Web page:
Wednesday, October 27, 2021

Riviera Bar Goes Old-School on Figueroa Street


That marvelous sailfish on the wall at the new Riviera Bar certainly looks familiar, but it’s not as familiar as you think. Sure, it came from the old Paradise Café, as is the case for many of the people behind this cozy establishment on West Figueroa that opened July 29. But it’s not the fish you stared at over your margarita above the bar — it’s one from an office. 

 “Paradise was more a general attitude toward customers and building a community,” explains the new bar’s owner, Kevin Boss. “This is Riviera, a new thing.”

Care to read the rest then do so at the Independent's site.

Monday, October 25, 2021

A Review of "The Baseball 100" by Joe Posnanski


It took Joe Posnanski three attempts to accomplish the feat that is The Baseball 100. When he finally pulled off the basis of what became this book, publishing it serially on The Athletic website from December 2019 to April 2020, the intro for each entry included boilerplate that offered, “In all, this project will contain roughly as many words as Moby Dick.” For the record, the Avid Reader Press hard cover Baseball 100—869 pages, the Penguin paperback edition Moby Dick—a measly 687 pages. Suck it, Melville.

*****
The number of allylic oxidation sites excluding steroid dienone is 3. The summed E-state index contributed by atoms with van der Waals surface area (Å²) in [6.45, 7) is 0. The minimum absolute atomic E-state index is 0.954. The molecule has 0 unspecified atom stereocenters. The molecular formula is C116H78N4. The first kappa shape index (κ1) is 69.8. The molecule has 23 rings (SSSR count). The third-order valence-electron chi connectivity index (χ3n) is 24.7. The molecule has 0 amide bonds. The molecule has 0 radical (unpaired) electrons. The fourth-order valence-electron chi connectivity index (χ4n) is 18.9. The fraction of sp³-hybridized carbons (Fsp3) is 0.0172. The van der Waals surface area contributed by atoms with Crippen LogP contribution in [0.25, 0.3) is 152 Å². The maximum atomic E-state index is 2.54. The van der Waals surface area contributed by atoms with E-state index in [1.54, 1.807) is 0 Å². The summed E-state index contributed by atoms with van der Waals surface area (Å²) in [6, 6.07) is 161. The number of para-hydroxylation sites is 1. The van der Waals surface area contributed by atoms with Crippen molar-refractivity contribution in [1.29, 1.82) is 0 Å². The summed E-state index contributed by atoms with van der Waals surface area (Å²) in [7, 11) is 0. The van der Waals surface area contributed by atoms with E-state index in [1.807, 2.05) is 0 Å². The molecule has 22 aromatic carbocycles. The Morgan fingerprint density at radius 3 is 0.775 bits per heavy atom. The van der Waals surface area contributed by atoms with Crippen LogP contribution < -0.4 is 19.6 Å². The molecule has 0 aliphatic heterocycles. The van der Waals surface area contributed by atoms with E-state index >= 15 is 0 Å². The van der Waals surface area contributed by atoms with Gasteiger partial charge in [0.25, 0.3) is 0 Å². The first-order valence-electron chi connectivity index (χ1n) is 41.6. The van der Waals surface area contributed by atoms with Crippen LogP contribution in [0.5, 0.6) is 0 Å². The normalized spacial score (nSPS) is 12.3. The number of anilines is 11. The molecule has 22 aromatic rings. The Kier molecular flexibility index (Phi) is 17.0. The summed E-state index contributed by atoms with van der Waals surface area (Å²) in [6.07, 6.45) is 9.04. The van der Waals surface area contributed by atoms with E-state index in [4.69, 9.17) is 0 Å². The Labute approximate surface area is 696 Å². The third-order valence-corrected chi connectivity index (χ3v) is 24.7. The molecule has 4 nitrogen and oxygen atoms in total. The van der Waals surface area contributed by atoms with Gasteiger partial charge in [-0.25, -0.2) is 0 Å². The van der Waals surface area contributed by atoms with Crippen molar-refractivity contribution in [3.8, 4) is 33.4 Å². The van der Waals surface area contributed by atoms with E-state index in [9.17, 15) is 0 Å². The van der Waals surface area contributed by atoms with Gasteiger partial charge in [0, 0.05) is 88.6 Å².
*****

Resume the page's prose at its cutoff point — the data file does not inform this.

I must admit, that’s my tone and not at all the way the very level-headed Joe Pos would put things. As for calling him Joe Pos, that’s how he’s known to those who have been reading his award-winning journalism for years, from local sports columnist duty in Augusta, Ga., Cincinnati, and Kansas City, to time at Sports Illustrated when that meant something. He has also authored six books, including one on his hero Buck O’Neil and one about how Houdini became not just a magician, but the Kleenex of magic.

Care to read the rest then do so at the California Review of Books.

Tuesday, October 19, 2021

A Review of "The History of Bones" by John Lurie


John Lurie, musician, artist, reluctant actor, avatar of 1980s downtown New York City cool, makes this pronouncement fifty pages in to his fascinating memoir The History of Bones, “Also, people always talk about talent. But really, of this I am quite certain. There is no such thing as talent, there is only cleaning the mirror.” 

 How better to clean one’s mirror than to pen a revealing memoir? You don’t have to read deep in the book to decide Lurie is an uncompromising artist more than willing to be an asshole, but by the end he seems more sinned upon than sinning. 

 Want to read the rest then do so at the California Review of Books.